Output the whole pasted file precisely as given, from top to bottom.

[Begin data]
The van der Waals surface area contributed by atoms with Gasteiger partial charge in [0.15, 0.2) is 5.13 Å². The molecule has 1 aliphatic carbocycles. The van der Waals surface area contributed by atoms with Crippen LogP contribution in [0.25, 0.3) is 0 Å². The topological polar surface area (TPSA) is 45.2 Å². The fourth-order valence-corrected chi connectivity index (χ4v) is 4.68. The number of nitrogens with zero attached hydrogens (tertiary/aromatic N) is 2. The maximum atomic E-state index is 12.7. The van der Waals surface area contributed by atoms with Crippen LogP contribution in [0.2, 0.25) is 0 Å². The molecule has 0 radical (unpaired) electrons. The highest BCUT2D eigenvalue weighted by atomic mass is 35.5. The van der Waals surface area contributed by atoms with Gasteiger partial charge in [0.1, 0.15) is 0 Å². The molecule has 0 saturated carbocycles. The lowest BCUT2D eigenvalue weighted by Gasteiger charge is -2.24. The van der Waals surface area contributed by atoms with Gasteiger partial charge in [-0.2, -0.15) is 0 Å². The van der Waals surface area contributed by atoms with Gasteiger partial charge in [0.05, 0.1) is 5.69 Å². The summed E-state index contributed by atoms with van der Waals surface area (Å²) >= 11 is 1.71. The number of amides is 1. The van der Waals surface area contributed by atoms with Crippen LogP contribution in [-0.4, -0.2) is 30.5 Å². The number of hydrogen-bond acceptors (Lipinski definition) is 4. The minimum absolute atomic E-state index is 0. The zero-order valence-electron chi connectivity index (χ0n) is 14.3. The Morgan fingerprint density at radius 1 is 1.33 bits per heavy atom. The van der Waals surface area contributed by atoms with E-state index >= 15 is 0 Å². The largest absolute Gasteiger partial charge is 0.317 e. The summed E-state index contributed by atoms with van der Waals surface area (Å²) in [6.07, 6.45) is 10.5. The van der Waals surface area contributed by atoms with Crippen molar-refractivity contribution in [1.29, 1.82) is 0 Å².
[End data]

The van der Waals surface area contributed by atoms with Gasteiger partial charge in [0.15, 0.2) is 5.13 Å². The molecule has 1 aliphatic carbocycles. The van der Waals surface area contributed by atoms with Crippen LogP contribution in [0.25, 0.3) is 0 Å². The topological polar surface area (TPSA) is 45.2 Å². The fourth-order valence-corrected chi connectivity index (χ4v) is 4.68. The number of nitrogens with zero attached hydrogens (tertiary/aromatic N) is 2. The maximum atomic E-state index is 12.7. The van der Waals surface area contributed by atoms with Crippen LogP contribution in [0.2, 0.25) is 0 Å². The molecule has 0 radical (unpaired) electrons. The highest BCUT2D eigenvalue weighted by atomic mass is 35.5. The van der Waals surface area contributed by atoms with Gasteiger partial charge in [0.1, 0.15) is 0 Å². The molecule has 0 saturated carbocycles. The lowest BCUT2D eigenvalue weighted by Gasteiger charge is -2.24. The van der Waals surface area contributed by atoms with Gasteiger partial charge in [-0.2, -0.15) is 0 Å². The van der Waals surface area contributed by atoms with Gasteiger partial charge in [0.05, 0.1) is 5.69 Å². The summed E-state index contributed by atoms with van der Waals surface area (Å²) >= 11 is 1.71. The number of amides is 1. The van der Waals surface area contributed by atoms with Crippen LogP contribution in [-0.4, -0.2) is 30.5 Å². The number of hydrogen-bond acceptors (Lipinski definition) is 4. The minimum absolute atomic E-state index is 0. The zero-order valence-electron chi connectivity index (χ0n) is 14.3. The Morgan fingerprint density at radius 1 is 1.33 bits per heavy atom. The van der Waals surface area contributed by atoms with E-state index >= 15 is 0 Å². The largest absolute Gasteiger partial charge is 0.317 e. The summed E-state index contributed by atoms with van der Waals surface area (Å²) in [6.07, 6.45) is 10.5. The van der Waals surface area contributed by atoms with Crippen molar-refractivity contribution in [1.29, 1.82) is 0 Å².